Let’s face it. When the wind chill is below zero and snow is blowing so hard you can’t see your hand in front of your face, it’s really nice to enter your greenhouse without getting blasted by Jack Frost. I absolutely love being able to step out into my greenhouse in the morning, barefoot, coffee in hand, no matter what the weather is doing outside.
There are two heat-related advantages that come with a greenhouse attached to your house. First, when temperatures are frigid, your greenhouse is likely absorbing some of your home’s heat through the wall, somewhat reducing heating costs if you plan to use your greenhouse year round.
Second, and most exciting – attached greenhouses, if built in a location with optimal light exposure, can be used to passively heat your home in winter. We’ve seen this in many of the earthships we’ve featured, and in this article featuring a small, lean-to greenhouse providing passive heat in a cold climate.
We don’t use my greenhouse for passive heating since it’s attached to our garage, which we do not need to heat. But on sunny winter days it easily gets warm enough to provide some passive heat if it were attached to any living space on our home.
An attached greenhouse adds an attractive element to any home. It feels like an extension of the house and can become an additional living space, like a sun room.
My kids love spending time in our greenhouse on summer nights, listening to music and watching stars while protected from mosquitoes. It’s also an amazing place to hang out during rain and snow storms – warm, bright, and peaceful.
One big disadvantage I have is that the location where I had to place my greenhouse does not get much morning light. It’s in a corner mostly blocked from sun on the south and east sides. In the summer, this has actually been an advantage, because it stays mostly shady in the morning and doesn’t get unbearably hot as fast as it would if it was on the south side of our house. I can grow plants all summer inside the greenhouse that are prone to garden pests, like brassicas.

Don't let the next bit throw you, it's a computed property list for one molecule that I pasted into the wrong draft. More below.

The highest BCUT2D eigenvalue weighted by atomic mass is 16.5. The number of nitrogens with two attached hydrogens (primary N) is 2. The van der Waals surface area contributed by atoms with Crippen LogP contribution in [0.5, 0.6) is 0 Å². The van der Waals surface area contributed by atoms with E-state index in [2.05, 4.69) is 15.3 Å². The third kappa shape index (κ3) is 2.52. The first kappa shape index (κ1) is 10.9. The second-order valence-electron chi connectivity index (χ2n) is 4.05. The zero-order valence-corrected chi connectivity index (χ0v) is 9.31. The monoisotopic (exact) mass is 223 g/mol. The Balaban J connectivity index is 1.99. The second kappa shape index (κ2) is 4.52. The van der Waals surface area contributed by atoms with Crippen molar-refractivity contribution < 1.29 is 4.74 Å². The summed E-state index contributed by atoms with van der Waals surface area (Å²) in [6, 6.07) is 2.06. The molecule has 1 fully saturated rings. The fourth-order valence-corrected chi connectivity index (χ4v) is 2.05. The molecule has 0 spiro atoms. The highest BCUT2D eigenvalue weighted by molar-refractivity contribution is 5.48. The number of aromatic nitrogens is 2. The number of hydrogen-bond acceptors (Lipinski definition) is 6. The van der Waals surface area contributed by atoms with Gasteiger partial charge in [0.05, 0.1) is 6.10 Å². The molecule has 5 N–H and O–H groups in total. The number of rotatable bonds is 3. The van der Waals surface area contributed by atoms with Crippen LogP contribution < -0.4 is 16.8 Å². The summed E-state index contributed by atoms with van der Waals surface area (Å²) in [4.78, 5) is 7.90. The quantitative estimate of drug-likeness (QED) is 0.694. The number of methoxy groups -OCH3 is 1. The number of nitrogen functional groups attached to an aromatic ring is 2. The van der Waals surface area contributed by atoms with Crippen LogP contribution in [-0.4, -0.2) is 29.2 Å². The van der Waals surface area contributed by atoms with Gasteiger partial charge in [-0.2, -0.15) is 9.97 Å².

This same summer advantage had me worried about going through the first winter, though, since our days are so cold and short. The greenhouse definitely does not get maximum winter sun exposure, meaning I am limited on some of the heating options I might have otherwise tried, like geothermal.
As I mentioned earlier, we were hit with an unusually early freeze last fall that put a quick stop to outdoor growing. While my garden plants were shriveled to frozen remnants, the plants I was able to bring into the greenhouse were fine.
In fact, the heat-loving plants like tomatoes and peppers thrived and produced for several months after everything outside died off. Harvesting fresh, homegrown cherry tomatoes and peppers well into December is pretty impressive for our area!
February brought us several weeks of record low temperatures – many days below zero with wind chills as low as -50 degrees. Yuck! With some supplemental heat on the coldest nights, I was able to grow cold-hardy baby greens and herbs in the greenhouse all winter long.
Several varieties of baby kale and cabbage, beet greens, cilantro, parsley, dill, and wheat grass not only survived all winter, but continuously produced even when temperatures inside the greenhouse dipped into the 20s. Coming up with an off grid heating solution will be a project for the future so I can grow more variety over winter.
Have I convinced you yet to build a greenhouse of your own? I hope so! We live in an area with weather extremes and a very short growing season, yet our DIY greenhouse project has proven invaluable for getting the most out of our garden harvest.
Stay tuned for another article detailing our exact costs and building process. We were able to build ours with high-quality materials for less than you might think.
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This article first appeared on offgridworld.com Check it out here